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New Zealand man accidentally kidnaps and drugs neighbour's cat

The Telegraph logo The Telegraph 12/10/2017 Mark Molloy

A New Zealand man accidentally kidnapped and drugged his neighbour’s cat after confusing it with his own black feline. © @NZClarke/Twitter A New Zealand man accidentally kidnapped and drugged his neighbour’s cat after confusing it with his own black feline. A New Zealand man accidentally kidnapped and drugged his neighbour’s cat after confusing it with his own black feline.

TV presenter Clarke Gayford tweeted about how his friend mistakenly took the wrong pet to the vet in a case of mistaken identity.

“A mate spent $130NZ (£69) at (the) vet on his cat then had to lock it in his bedroom for five days recovery, and just now his actual cat walked in!” he wrote.

“He just told me a neighbour had come looking for her missing black cat and he said 'Na, sorry, just my cat in here!'”

The TV star explained that the vet somehow failed to spot the mix-up, despite the felines being opposite sexes.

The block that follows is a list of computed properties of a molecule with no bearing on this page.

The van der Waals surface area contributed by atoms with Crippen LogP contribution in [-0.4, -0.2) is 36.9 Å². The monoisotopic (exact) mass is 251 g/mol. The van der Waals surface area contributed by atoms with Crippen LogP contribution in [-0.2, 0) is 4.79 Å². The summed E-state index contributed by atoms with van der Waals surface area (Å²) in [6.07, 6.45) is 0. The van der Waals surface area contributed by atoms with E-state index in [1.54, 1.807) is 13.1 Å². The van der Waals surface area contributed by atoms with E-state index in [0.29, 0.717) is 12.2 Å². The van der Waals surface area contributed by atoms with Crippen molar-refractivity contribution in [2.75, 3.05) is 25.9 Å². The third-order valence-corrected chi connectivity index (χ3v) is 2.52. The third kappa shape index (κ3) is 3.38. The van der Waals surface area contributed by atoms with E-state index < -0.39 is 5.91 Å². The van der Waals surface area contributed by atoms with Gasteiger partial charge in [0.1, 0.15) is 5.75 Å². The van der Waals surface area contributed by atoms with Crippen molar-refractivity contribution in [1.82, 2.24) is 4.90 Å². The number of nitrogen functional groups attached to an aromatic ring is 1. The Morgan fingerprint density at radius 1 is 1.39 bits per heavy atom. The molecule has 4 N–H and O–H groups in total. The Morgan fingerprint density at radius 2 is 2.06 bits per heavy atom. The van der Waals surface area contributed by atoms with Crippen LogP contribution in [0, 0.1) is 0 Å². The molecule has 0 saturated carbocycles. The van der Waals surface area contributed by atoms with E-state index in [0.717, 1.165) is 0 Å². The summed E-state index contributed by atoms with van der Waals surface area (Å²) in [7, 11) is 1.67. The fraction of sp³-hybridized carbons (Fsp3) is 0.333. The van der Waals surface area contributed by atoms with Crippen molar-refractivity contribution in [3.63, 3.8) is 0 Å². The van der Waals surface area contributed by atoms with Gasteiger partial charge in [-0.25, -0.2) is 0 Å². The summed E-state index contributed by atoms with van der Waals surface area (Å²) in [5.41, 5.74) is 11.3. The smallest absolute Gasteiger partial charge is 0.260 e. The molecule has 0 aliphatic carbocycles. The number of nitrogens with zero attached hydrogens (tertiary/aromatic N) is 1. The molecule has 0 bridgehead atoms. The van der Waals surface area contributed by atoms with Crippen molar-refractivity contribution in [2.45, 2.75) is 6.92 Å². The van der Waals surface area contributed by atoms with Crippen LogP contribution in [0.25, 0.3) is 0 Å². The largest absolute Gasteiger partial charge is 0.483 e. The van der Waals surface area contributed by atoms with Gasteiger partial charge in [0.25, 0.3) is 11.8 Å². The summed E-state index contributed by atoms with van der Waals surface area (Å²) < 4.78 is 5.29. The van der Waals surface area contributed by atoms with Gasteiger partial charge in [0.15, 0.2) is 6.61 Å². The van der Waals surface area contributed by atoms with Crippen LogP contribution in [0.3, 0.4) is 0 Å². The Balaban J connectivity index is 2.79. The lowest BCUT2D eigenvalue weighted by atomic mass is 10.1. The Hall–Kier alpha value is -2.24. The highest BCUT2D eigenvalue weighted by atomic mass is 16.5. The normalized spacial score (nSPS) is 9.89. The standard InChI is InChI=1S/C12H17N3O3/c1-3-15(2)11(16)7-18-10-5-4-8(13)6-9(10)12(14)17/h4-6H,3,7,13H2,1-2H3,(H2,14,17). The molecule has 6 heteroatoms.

The unusual episode then took another bizarre turn when the cat owner began giving the wrong pet some medicine.

“OMG so he told vet it did seem to be acting strange so vet prescribed it anti-anxiety meds. My mate has kidnapped and been drugging a kitten!”

The cat was eventually returned to its rightful owner, who later sent a text explaining the pet didn’t “seem to have been traumatised by his confinement”.

“I’ll keep him inside until after work tomorrow, but I think it doesn’t matter that much. So far he has spent most of his time on my lap with an interlude of playing. So, really he’s fine,” they added.



Gayford quipped in response: “Well of course your cat is chilled out, my mate has been feeding your cat drugs!”

The bizarre tale has been shared by thousands on Twitter, with one responding: “No wonder the kidnapped cat had anxiety.”

In other kitty news, is your cat really trying to work out how to kill you? Research suggests they could well be plotting your downfall.

Why do cats love chilling out in boxes so much? Scientists believe they have the answer .

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